Coexisting with collegiate poultry is not always easy. At California Polytechnic State University, the campus Police Department is occasionally called about turkeys chasing people. At the University of Michigan, a state wildlife officer killed a well-known turkey two years ago that was said to be harassing bikers and joggers. And at Wisconsin, Dr. Drake said at least a couple of aggressive toms were culled after repeatedly frightening students.

Even for fans of the turkeys, getting chased can be fearsome.

“There’s an element of humor, because, oh, it’s a turkey,” said Audrey Evans, a doctoral student at Wisconsin who runs @turkeys_of_uw_madison on Instagram. “But your fight-or-flight instinct kicks in.”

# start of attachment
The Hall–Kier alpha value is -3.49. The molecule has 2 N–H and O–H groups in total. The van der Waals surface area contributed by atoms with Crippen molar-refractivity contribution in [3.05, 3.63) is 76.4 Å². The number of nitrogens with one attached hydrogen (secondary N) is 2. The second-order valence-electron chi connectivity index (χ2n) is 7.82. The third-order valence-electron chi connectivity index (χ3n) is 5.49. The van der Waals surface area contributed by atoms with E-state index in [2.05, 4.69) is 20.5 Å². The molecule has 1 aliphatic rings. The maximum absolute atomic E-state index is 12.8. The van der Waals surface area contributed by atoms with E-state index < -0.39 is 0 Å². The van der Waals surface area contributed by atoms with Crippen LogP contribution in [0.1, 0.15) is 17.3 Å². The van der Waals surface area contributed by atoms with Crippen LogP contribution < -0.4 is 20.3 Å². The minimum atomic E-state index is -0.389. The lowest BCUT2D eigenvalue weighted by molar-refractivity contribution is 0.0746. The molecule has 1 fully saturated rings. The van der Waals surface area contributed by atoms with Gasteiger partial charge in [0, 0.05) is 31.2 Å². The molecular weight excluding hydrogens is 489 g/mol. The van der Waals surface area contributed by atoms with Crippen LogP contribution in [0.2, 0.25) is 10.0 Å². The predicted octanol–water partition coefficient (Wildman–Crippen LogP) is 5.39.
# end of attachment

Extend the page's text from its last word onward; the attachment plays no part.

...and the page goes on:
Whether turkeys prefer campus life to other urban settings is a matter of some debate.

Richard Pollack, who keeps an eye on the birds at Harvard, said turkeys regularly held up traffic in the streets around campus and have been known to peck at the hubcaps of cars. Once, he said, a turkey made its way into an academic building through an open door before strutting back out without incident.

But turkeys seem to be everywhere in Cambridge, Mass., home to Harvard, and Dr. Pollack said the birds might be even more ubiquitous off campus.

“I don’t know if turkeys are necessarily any more abundant or if they frequent campuses more than they do other areas,” said Dr. Pollack, the university’s senior environmental public health officer. But because of the wide-open areas and heavy foot traffic, he said, “people are more prone to see them” on campus.